At the point where winter grudgingly gives way to spring there is often a tendency to dismiss the season's new 3-year-olds who have to some degree shown sufficient promise to merit consideration as Kentucky Derby prospects.
Disparagement is a handicapper's most useful tool since it is generally rewarded in a game that crushes seven of 10 favorites.
The current practice coddling 2-year-olds results in progressively less being revealed by even the best juveniles. Since the inception of the Breeders' Cup, the longer season that in some years extends into November has made, for reasons not fully understood, a rarity of the champion 2-year-old capable of sustaining its position through the Kentucky Derby and Triple Crown. It may be that the emphasis on speed required of success in major races for 2-year-olds fails to translate into success at longer distances required of 3-year-old classic hopefuls. The American thoroughbred is undoubtedly bred differently than it was only a few decades ago and with a premium attached to precocity has become more specialized at the expense of stamina.
Nevertheless, the time is at hand to begin the frustrating attempt to find a semblance of order in chaos.
The numbers are usually daunting. Well over 300 are currently eligible to the Derby, the field for which will be determined by a point system based upon the results of graded stakes. Most are tied at zero but not all chaos is created equal.
At some stage we will encounter a blanket disparaging of the current class of Derby hopefuls. Disparagement is a handicapper's most useful tool since it is generally rewarded in a game that crushes seven of 10 favorites.
Dismissal of an entire generation of 3-year-olds -- last year's, for instance -- can sometimes be the result of astute observation. Not every spring sees the blooming of a truly special horse yet in the blush of youth. Fewer years see great promise in the plural. A year ago, the best of an ordinary lot crumbled before our eyes. Those prominent in the Triple Crown were retired or sidelined before opening day at Saratoga.
This, however, appears to be an unusual year that promises what has the potential to develop into a memorable five weeks beginning on the first Saturday of May and extending through the season beyond.
The frustration that accompanies the attempt to separate the leading figures in this generation of 3-year-olds comes not from mediocrity but rather a widely distributed wealth of ability; a group deep in talent and the leading figures even at this early stage appear amply armed to compete at 10 furlongs.
Not surprisingly, several of the leading Derby-bound 3-year-olds -- and perhaps the most interesting -- were not prominent among the juveniles of 2012.
Orb made a huge favorable impression when he rallied to victory in the Fountain of Youth Stakes at Gulfstream Park last month, a victory that vaulted him to the top of many polls. He is a big, rangy colt blessed with a long stride and substantial raw ability brought along steadily after he was beaten in his first three races last year and revealed as the distance of his races suited to a late-running style that will serve him well as he matures. He is in the hands of trainer Shug McGaughey and owned in partnership by Stuart Janney and the Phipps family, bulwarks of racing in the East, who bred this colt to compete, not sell. Orb's connections are immune from the scourge of Derby fever and his participation is probably entirely dependent upon his next effort as he progresses to 9 furlongs in the Florida Derby or Wood Memorial.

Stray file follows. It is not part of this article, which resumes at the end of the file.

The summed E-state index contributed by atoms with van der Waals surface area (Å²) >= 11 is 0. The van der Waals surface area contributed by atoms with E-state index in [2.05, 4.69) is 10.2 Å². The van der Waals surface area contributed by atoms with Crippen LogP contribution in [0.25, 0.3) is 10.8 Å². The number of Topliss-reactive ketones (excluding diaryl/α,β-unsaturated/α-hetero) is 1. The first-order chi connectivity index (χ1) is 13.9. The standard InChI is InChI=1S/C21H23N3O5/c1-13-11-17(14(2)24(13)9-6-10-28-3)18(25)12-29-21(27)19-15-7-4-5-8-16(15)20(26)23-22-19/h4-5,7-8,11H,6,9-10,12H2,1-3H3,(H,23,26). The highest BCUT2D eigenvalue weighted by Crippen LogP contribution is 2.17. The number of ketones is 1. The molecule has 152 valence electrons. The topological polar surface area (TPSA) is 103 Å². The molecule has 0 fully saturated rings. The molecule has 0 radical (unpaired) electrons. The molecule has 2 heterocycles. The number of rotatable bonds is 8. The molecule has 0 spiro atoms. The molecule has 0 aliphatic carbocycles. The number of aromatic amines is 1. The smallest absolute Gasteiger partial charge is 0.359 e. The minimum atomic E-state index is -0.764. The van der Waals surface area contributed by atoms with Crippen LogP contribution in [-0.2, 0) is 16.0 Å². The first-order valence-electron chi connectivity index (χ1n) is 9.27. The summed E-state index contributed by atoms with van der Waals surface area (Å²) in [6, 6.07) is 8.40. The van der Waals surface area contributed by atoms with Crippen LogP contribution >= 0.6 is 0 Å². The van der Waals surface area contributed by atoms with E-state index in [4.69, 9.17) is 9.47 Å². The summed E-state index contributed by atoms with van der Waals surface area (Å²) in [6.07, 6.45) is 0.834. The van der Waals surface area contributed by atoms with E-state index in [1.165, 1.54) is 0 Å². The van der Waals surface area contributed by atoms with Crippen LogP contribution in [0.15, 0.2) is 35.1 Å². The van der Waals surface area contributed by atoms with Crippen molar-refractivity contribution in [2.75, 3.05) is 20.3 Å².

Though he trained in anonymity last year while stablemate Shanghai Bobby earned an Eclipse Award, Verrazano's hat is now squarely in the frame after his victory last weekend in the Tampa Bay Derby. He is a physically imposing animal with great efficiency of stride who did not appear until Jan. 1 at Gulfstream Park and is now 3-for-3. Some will consider his lack of experience at age two to be a detriment, but his performance at three is flawless, suggests that there is more to reveal and impossible to overlook.
"He definitely showed us that he can overcome an early stumble and deal with a little dirt in his face," trainer Todd Pletcher said of Verrazano after his first stakes win at Tampa. "We found out that he could travel well and handle two turns. All the things we were worried about, he overcame them pretty well."
Vyjack is perhaps the most intriguing of the now-prominent 3-year-olds who were absent from major competition last year, rocketing into contention in the Gotham Stakes at Aqueduct with a jaw-dropping rally that carried him to a clear victory despite a speed-favoring surface in New York. What impressed most was the unexpected display of versatility from a colt who began his career with a pair of frontrunning wins. Most impressively, his was the only closing victory on the Aqueduct card that day.
"He doesn't know what he's doing yet," trainer Rudy Rodriguez said. "I think he's still got more."
This spring will be fun. Stay tuned.
Paul Moran is a two-time winner of the Media Eclipse Award and has received various honors from the National Association of Newspaper Editors, Society of Silurians, Long Island Press Club and Long Island Veterinary Medical Association. He also has been given the Red Smith Award for his coverage of the Kentucky Derby. Paul can be contacted at firstname.lastname@example.org.